Plants can be fed organically ( avoiding the use of pesticides, using organic matter to provide nutrients), inorganically ( using chemical fertilizers ), or soilessly when the roots are fed by a hydroponic solution or bathed in an aeroponic mist. Which of these methods leads to the best plant health, and does this also translate to highest nutrient density?
There is not evidence either way about which taste better, and which have more nutrients. However, organic farming is generally associated with sustainable techniques which reduce or eliminate the amount of artificial inputs into the system. So if you are conscious of things like that, then organic is the way to go. I personally am an organic advocate, but I don't proselytize because it just hurts the movement to do so.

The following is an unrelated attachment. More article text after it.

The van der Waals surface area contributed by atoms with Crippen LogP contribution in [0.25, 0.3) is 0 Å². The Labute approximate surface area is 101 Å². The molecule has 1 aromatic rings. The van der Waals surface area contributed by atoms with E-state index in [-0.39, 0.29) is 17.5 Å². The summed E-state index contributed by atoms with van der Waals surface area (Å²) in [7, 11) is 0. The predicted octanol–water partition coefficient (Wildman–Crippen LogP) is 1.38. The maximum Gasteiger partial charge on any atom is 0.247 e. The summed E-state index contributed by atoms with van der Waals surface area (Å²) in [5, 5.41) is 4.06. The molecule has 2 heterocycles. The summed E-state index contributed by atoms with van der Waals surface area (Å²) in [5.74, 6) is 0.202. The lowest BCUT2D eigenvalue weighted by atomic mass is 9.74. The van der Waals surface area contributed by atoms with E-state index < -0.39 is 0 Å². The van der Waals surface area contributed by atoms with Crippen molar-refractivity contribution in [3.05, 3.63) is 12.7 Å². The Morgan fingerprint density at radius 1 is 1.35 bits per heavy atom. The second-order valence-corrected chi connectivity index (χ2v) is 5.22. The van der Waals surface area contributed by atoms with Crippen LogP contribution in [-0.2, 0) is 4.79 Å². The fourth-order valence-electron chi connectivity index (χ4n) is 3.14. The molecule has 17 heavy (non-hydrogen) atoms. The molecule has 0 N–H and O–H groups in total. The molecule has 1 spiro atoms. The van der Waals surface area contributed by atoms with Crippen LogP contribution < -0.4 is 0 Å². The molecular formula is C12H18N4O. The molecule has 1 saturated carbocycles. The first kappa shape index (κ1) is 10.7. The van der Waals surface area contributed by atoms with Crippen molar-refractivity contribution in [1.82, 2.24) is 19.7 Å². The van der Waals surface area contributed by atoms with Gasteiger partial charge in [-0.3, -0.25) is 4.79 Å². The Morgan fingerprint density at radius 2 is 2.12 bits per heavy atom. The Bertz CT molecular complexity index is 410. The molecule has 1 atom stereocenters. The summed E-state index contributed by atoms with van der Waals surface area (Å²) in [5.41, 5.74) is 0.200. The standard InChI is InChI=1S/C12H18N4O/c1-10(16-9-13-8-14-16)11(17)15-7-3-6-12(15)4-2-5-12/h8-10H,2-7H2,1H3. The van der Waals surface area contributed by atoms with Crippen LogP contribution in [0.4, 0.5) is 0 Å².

There is some evidence which suggests that food produced organically in soil has more nutrients than food grown non organically. With regard to hydroponics, I don't have any information, but given that a lot of fertiliser used in hydroponics is of non organic origin, then likely it is lower in nutrients. See link below for info on soil grown crops, organically grown and non organically grown
It's certainly true that fruit and vegetables these days do not contain the same levels of nutrients as they did 60 years ago - I can't quote this with any certainty, but it was something like, the nutrients in one orange 60 years ago are equivalent to 3 or 4 oranges today. An explanation for this is likely to do with growing methods and a switch to chemical fertilizers by producers, whereas organic growing concentrates on keeping the soil healthy rather than feeding plants directly, but it's something I've been meaning to do research on, particularly with new indoor, year round growing methods in soilless (though not necessarily hydroponic) mediums using LED lights being successfully trialed and eventually available commercially.
From a health point of view, foodstuffs grown non organically will have some nutrition - it just might not be optimum nutrition.